Archive for the ‘Free’ Category
Background: As new treatment modalities develop for the management of vestibular schwannomas (VS) in patients with neurofibromatosis type 2, it remains crucial to ascertain the natural history of the disease.
Objective: To determine the relationship between hearing and tumor growth in patients undergoing conservative VS management.
Methods: Patients harboring bilateral VS with at least 1 year of radiological follow-up were selected. Conservative management was proposed based on the small tumor size and/or serviceable hearing at presentation. Tumor size was calculated by using the 2-component box model and reported as mean tumor diameter. Hearing was evaluated by using pure-tone average and the American Academy of Otololaryngologists and Head and Neck Surgery classification.
Background: Currently, the most common treatment for idiopathic normal pressure hydrocephalus (INPH) is a ventriculoperitoneal shunt (VPS), generally with programmable valve implantation. Endoscopic third ventriculostomy (ETV) is another treatment option, and it does not require prosthesis implantation.
Objective: To compare the functional neurological outcome in patients after 12 months of treatment with INPH by using 2 different techniques: ETV or VPS.
Methods: Randomized, parallel, open-label trial involving the study of 42 patients with INPH and a positive response to the tap test, from January 2009 to January 2012. ETV was performed with a rigid endoscope with a 30° lens (Minop, Aesculap), and VPS was performed with a fixed-pressure valve (PS Medical, Medtronic). The outcome was assessed 12 months after surgery. The neurological function outcomes were based on the results of 6 clinical scales: mini-mental, Berg balance, dynamic gait index, functional independence measure, timed up and go, and normal pressure hydrocephalus.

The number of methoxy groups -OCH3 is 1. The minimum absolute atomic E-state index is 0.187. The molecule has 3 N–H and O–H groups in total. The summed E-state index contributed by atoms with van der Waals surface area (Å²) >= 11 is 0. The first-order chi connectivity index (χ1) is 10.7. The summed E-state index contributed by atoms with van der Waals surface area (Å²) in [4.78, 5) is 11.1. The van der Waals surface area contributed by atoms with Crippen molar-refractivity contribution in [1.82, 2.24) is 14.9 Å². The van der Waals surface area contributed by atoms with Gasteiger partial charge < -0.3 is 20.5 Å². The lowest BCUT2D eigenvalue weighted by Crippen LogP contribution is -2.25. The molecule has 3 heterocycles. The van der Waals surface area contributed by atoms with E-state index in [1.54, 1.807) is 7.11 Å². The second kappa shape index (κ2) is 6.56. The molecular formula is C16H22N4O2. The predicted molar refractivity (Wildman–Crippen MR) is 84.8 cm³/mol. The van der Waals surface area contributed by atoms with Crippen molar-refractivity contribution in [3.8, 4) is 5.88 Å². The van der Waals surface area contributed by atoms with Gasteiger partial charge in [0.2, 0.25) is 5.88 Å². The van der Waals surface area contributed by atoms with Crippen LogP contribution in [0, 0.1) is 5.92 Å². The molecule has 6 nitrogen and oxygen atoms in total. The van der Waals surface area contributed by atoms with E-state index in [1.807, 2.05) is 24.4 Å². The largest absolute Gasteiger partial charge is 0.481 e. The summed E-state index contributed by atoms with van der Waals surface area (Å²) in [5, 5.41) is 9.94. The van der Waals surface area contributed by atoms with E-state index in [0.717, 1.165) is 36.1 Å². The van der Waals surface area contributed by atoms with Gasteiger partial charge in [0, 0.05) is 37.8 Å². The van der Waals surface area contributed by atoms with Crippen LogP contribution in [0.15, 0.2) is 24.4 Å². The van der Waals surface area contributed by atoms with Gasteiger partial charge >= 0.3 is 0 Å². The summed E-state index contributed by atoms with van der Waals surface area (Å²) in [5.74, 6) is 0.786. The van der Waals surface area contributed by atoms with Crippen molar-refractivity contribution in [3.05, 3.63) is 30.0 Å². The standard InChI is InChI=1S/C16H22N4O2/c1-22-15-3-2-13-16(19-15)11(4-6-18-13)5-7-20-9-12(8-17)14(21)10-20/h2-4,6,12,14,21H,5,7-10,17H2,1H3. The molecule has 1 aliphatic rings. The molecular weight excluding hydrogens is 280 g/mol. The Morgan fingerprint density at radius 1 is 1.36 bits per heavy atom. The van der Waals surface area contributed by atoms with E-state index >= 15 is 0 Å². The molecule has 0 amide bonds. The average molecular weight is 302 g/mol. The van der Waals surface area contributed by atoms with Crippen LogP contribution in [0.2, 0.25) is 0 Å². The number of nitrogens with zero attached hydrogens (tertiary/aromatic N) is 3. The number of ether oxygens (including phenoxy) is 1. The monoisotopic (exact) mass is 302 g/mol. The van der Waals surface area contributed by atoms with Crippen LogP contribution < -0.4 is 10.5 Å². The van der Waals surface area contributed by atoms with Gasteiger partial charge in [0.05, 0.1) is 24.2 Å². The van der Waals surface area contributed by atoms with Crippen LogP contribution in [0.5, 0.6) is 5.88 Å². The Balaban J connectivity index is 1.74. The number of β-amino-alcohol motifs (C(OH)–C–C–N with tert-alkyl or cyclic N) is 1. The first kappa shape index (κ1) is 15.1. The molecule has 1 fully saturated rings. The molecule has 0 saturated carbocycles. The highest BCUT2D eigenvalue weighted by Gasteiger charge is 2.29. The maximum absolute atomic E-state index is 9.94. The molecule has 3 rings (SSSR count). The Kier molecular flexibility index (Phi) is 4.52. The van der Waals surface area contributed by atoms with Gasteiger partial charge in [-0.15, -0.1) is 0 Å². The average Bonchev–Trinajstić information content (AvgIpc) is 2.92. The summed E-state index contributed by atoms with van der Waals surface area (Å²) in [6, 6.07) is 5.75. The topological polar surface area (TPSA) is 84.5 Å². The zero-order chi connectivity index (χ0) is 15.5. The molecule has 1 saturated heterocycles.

Background: Experimental evidence has indicated the benefit of simvastatin in the treatment of subarachnoid hemorrhage. However, no clinical data are available to answer whether a high-dose regimen is more effective than a normal-dose regimen, even though the biochemical actions and related neuroprotective mechanisms are thought to be dose related.
Objective: To determine whether 80 mg simvastatin daily (high dose) over 3 weeks initiated within 96 hours of the ictus will reduce the incidence of delayed ischemic deficits after subarachnoid hemorrhage compared with 40 mg simvastatin daily (normal dose), leading to improvements in clinical outcomes and thus cost-effectiveness.
Methods: The study design is a randomized, controlled, double-blind clinical trial (www.ClinicalTrials.gov; identifier: NCT01077206). Two hundred forty patients with aneurysmal subarachnoid hemorrhage (presenting within 96 hours of the ictus) from 6 neurosurgical centers are being recruited over 3 years. The primary outcome measure is the presence of delayed ischemic deficits. Secondary outcome measures include modified Rankin Disability Score at 3 months and cost-effectiveness analysis.